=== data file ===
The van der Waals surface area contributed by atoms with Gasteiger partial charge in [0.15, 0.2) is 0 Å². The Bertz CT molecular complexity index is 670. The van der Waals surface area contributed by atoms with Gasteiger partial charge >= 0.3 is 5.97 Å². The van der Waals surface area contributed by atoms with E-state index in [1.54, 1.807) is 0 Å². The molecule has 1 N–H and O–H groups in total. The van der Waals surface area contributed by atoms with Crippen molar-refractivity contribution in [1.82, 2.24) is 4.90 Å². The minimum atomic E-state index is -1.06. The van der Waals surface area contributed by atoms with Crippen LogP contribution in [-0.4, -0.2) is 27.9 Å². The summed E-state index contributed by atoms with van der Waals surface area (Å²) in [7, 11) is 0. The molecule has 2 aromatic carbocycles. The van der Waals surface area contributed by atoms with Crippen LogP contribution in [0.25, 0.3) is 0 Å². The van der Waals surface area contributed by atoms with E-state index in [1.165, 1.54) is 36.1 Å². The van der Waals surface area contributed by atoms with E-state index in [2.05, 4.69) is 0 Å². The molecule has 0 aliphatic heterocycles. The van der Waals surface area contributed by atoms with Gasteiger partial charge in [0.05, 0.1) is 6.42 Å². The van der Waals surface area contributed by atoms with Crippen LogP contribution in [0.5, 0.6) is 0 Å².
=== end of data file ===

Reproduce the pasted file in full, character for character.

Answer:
The van der Waals surface area contributed by atoms with Gasteiger partial charge in [0.15, 0.2) is 0 Å². The Bertz CT molecular complexity index is 670. The van der Waals surface area contributed by atoms with Gasteiger partial charge >= 0.3 is 5.97 Å². The van der Waals surface area contributed by atoms with E-state index in [1.54, 1.807) is 0 Å². The molecule has 1 N–H and O–H groups in total. The van der Waals surface area contributed by atoms with Crippen molar-refractivity contribution in [1.82, 2.24) is 4.90 Å². The minimum atomic E-state index is -1.06. The van der Waals surface area contributed by atoms with Crippen LogP contribution in [-0.4, -0.2) is 27.9 Å². The summed E-state index contributed by atoms with van der Waals surface area (Å²) in [7, 11) is 0. The molecule has 2 aromatic carbocycles. The van der Waals surface area contributed by atoms with Crippen LogP contribution in [0.25, 0.3) is 0 Å². The van der Waals surface area contributed by atoms with E-state index in [1.165, 1.54) is 36.1 Å². The van der Waals surface area contributed by atoms with E-state index in [2.05, 4.69) is 0 Å². The molecule has 0 aliphatic heterocycles. The van der Waals surface area contributed by atoms with Gasteiger partial charge in [0.05, 0.1) is 6.42 Å². The van der Waals surface area contributed by atoms with Crippen LogP contribution in [0.5, 0.6) is 0 Å².